www.delorie.com/gnu/docs/binutils/as_267.html   search  
 
Buy GNU books!


Using as

[ < ] [ > ]   [ << ] [ Up ] [ >> ]         [Top] [Contents] [Index] [ ? ]

8.12.7 Handling of Jump Instructions

Jump instructions are always optimized to use the smallest possible displacements. This is accomplished by using byte (8-bit) displacement jumps whenever the target is sufficiently close. If a byte displacement is insufficient a long displacement is used. We do not support word (16-bit) displacement jumps in 32-bit mode (i.e. prefixing the jump instruction with the `data16' instruction prefix), since the 80386 insists upon masking `%eip' to 16 bits after the word displacement is added. (See also see section 8.12.12 Specifying CPU Architecture)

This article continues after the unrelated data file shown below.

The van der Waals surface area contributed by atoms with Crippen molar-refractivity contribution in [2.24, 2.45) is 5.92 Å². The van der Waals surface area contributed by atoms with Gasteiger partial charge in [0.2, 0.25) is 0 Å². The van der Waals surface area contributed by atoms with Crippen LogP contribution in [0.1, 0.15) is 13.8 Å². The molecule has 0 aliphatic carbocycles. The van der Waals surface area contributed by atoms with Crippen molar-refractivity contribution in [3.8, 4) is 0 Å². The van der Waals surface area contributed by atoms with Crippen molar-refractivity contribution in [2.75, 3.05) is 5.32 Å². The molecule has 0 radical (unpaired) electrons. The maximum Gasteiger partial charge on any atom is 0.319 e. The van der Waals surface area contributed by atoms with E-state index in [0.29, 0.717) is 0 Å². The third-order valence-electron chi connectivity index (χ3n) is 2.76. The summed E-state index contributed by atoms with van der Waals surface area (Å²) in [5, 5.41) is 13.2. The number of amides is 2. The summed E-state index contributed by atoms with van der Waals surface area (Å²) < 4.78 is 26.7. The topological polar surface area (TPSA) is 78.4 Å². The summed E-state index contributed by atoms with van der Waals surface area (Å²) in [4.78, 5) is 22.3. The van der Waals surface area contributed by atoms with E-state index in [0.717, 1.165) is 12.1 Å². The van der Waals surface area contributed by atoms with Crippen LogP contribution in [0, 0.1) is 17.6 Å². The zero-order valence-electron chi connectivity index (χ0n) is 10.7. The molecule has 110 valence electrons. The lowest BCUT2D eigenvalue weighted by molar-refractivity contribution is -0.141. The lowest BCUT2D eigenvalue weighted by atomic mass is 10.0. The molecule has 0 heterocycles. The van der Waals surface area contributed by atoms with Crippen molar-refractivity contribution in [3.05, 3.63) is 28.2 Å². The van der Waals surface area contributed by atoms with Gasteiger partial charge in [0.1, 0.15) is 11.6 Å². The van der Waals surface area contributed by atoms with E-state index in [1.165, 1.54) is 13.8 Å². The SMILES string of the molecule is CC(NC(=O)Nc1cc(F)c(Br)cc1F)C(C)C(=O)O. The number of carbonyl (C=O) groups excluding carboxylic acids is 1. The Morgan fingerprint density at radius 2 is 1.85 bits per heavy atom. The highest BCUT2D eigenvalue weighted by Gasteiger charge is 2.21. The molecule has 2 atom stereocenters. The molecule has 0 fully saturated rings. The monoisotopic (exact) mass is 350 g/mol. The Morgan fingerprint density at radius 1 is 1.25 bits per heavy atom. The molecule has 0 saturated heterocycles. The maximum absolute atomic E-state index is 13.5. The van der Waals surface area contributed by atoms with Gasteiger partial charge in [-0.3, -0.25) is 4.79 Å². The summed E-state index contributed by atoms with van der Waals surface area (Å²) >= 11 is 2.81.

Note that the `jcxz', `jecxz', `loop', `loopz', `loope', `loopnz' and `loopne' instructions only come in byte displacements, so that if you use these instructions (gcc does not use them) you may get an error message (and incorrect code). The AT&T 80386 assembler tries to get around this problem by expanding `jcxz foo' to

 
         jcxz cx_zero
         jmp cx_nonzero
cx_zero: jmp foo
cx_nonzero:


  webmaster   donations   bookstore     delorie software   privacy  
  Copyright 2003   by The Free Software Foundation     Updated Jun 2003